Gluteal tendinopathy is the most common lower limb tendinopathy presenting to general practice. It has a high prevalence amongst middle-aged women and impacts on daily activities, work participation and quality of life. The aim was to compare physical and psychological characteristics between subgroups of severity of pain and disability.
A multicentre cross-sectional cohort of 204 participants (mean age 55 years, 82% female) who had a clinical diagnosis of gluteal tendinopathy with magnetic resonance imaging confirmation were assessed. A range of physical and psychosocial characteristics were recorded. Pain and disability were measured with the VISA-G questionnaire. A cluster analysis was used to identify mild, moderate and severe subgroups based on total VISA-G scores. Between-group differences were then evaluated with a MANCOVA, including sex and study site as covariates, followed by a Bonferroni post hoc test. Significance was set at 0.05.
There were significantly higher pain catastrophizing and depression scores in the more severe subgroups. Lower pain self-efficacy scores were found in the severe group compared to the moderate and mild groups. Greater waist girth and body mass index (BMI), lower activity levels and poorer quality of life were reported in the severe group compared to the mild group. Hip abductor muscle strength and hip circumference did not differ between subgroups of severity.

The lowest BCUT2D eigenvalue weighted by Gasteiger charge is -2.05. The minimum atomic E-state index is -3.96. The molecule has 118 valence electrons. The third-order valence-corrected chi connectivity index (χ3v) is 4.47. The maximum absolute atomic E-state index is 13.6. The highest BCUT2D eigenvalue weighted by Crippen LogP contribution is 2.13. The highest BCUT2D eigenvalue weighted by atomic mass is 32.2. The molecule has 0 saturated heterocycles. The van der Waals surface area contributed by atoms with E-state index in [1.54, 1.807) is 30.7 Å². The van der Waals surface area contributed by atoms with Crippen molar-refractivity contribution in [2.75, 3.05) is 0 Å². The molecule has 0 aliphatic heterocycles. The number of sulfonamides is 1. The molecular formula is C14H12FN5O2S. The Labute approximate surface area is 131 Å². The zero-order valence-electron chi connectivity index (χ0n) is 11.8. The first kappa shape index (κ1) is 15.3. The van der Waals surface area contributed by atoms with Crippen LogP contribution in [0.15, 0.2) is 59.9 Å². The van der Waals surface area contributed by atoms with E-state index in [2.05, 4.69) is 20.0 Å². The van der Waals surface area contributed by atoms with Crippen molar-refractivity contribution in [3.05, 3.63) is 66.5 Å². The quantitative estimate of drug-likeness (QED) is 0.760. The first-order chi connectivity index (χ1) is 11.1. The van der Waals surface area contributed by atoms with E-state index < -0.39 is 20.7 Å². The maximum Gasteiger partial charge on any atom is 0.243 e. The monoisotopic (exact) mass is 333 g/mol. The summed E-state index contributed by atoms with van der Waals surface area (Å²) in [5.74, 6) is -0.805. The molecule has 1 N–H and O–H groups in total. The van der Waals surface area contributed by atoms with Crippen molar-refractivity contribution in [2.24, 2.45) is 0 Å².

Individuals with severe gluteal tendinopathy present with psychological distress, poorer quality of life, greater BMI and waist girth. Given these features, the consideration of psychological factors in more severe patients may be important to optimize patient outcomes and reduce healthcare utilization.
Patients with severe gluteal tendinopathy exhibit greater psychological distress, poorer quality of life and greater waist girth and BMI when compared to less severe cases. This implies that clinicians ought to consider psychological factors in the management of more severe gluteal tendinopathy.